Here's the latest from Publishers Weekly:
Amazon.com has notified its publisher and author clients that it plans to cease offering e-books in the Microsoft Reader and Adobe e-book formats. In the future, the online retailer says it plans to offer only e-books in the Kindle format (for wireless download to its Kindle reading device) and the Mobipocket format, both of which are owned by Amazon . . .This is from a post of mine from last April:
Amazon did not specify how long the Adobe PDF and Microsoft formats will continue to be available. . . The company said it will now be urging customers to buy e-books through Mobipocket.
Large publishers are at enormous risk in a digital world. They are no longer the sole owners of the means of production, which means they are no longer the only game in town. And Amazon is very cleverly moving to take over that game.Over the weekend, I visited the International Movie Database or IMDB.com here.
This whole thing is about Amazon positioning itself vertically, making it the dominant power in the publishing industry.
Vertical integration means owning pieces of all parts of the chain. Amazon started out as a retailer. Then it moved into wholesaling others' products. And finally into manufacturing (BookSurge). Not content to own a part of the manufacturing business, it is now using its retail clout to make its publishing arm more dominant. This is a case where the sum of all parts is worth far more than the individual parts alone.
Amazon now owns pieces of all parts of the chain leading to the consumer:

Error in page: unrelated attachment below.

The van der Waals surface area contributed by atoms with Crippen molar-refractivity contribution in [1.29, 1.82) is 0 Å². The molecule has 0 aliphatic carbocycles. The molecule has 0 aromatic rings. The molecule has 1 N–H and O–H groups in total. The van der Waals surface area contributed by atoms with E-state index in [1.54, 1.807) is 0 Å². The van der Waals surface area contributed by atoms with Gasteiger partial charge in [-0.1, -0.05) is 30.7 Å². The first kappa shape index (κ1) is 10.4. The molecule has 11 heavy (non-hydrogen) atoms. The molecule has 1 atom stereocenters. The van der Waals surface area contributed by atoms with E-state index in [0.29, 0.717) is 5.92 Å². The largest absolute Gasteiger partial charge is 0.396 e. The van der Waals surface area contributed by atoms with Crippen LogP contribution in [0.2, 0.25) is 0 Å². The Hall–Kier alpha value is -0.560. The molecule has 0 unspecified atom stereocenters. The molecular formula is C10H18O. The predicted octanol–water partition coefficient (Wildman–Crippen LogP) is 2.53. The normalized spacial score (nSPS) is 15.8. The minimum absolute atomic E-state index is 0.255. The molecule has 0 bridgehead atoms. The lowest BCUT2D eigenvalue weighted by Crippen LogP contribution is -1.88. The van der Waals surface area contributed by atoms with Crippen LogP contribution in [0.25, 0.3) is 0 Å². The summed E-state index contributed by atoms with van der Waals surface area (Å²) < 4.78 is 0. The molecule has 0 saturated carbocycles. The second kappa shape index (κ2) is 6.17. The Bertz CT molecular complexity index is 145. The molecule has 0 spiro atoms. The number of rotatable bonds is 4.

Manufacturer => Wholesaler => Retailer => Consumer
Vertical integration is about cost and control. Companies who vertically integrate are trying to assert greater control over their business. The obvious benefit is that they can capture the profit margins at each step along the chain. They can also make it harder for competitors if they can gain access to a scarce resource.
I love IMDB. When I can't remember an actor's name or the movie he starred in, but can remember the actress who co-starred with him, I can look her up and back into his name by looking at the names of her movies. I probably visit that site at least once a week. When it was purchased by Amazon ten years ago, I wondered what the future held for the website.
On Saturday, I was looking for information on the original Underworld, which I never saw. To my surprise the entry was blocked by an ad inviting me to enroll in IMDB's new service . . . at only $12.95 per month.
Horrified, I backed out and googled Underworld instead. I found I could pull up the entry that way without encountering that intrusive "invitation" to join Amazon's latest service.
This is EXACTLY why I won't be buying a Kindle and why I haven't purchased a book from Amazon for nearly a year.
Sure, I'm tilting at windmills, but I'll be damned if I'm going to contribute money to a company that is doing its best to take over the publishing industry.